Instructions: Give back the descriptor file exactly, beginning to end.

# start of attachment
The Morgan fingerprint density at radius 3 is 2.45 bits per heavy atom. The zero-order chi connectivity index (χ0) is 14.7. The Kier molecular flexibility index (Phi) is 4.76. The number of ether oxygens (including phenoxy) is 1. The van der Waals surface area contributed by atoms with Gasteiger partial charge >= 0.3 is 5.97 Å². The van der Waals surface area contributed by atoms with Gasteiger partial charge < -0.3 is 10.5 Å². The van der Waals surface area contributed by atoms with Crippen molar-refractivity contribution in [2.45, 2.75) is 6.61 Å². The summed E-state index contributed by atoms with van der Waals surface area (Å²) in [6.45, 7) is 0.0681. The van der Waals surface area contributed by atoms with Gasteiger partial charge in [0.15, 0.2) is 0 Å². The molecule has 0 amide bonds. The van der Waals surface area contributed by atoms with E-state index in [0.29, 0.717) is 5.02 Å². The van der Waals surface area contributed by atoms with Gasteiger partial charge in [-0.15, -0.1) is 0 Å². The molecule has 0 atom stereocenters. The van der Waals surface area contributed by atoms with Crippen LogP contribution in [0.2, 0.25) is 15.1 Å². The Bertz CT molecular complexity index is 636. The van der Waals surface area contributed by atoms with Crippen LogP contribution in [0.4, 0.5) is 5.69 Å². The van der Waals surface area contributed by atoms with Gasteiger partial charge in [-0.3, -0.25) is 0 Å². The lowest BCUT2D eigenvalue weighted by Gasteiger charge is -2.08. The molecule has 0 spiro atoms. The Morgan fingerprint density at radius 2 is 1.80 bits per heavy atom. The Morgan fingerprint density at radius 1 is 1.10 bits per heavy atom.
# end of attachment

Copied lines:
The Morgan fingerprint density at radius 3 is 2.45 bits per heavy atom. The zero-order chi connectivity index (χ0) is 14.7. The Kier molecular flexibility index (Phi) is 4.76. The number of ether oxygens (including phenoxy) is 1. The van der Waals surface area contributed by atoms with Gasteiger partial charge >= 0.3 is 5.97 Å². The van der Waals surface area contributed by atoms with Gasteiger partial charge < -0.3 is 10.5 Å². The van der Waals surface area contributed by atoms with Crippen molar-refractivity contribution in [2.45, 2.75) is 6.61 Å². The summed E-state index contributed by atoms with van der Waals surface area (Å²) in [6.45, 7) is 0.0681. The van der Waals surface area contributed by atoms with Gasteiger partial charge in [0.15, 0.2) is 0 Å². The molecule has 0 amide bonds. The van der Waals surface area contributed by atoms with E-state index in [0.29, 0.717) is 5.02 Å². The van der Waals surface area contributed by atoms with Gasteiger partial charge in [-0.15, -0.1) is 0 Å². The molecule has 0 atom stereocenters. The van der Waals surface area contributed by atoms with Crippen LogP contribution in [0.2, 0.25) is 15.1 Å². The Bertz CT molecular complexity index is 636. The van der Waals surface area contributed by atoms with Crippen LogP contribution in [0.4, 0.5) is 5.69 Å². The van der Waals surface area contributed by atoms with Gasteiger partial charge in [-0.3, -0.25) is 0 Å². The lowest BCUT2D eigenvalue weighted by Gasteiger charge is -2.08. The molecule has 0 spiro atoms. The Morgan fingerprint density at radius 2 is 1.80 bits per heavy atom. The Morgan fingerprint density at radius 1 is 1.10 bits per heavy atom.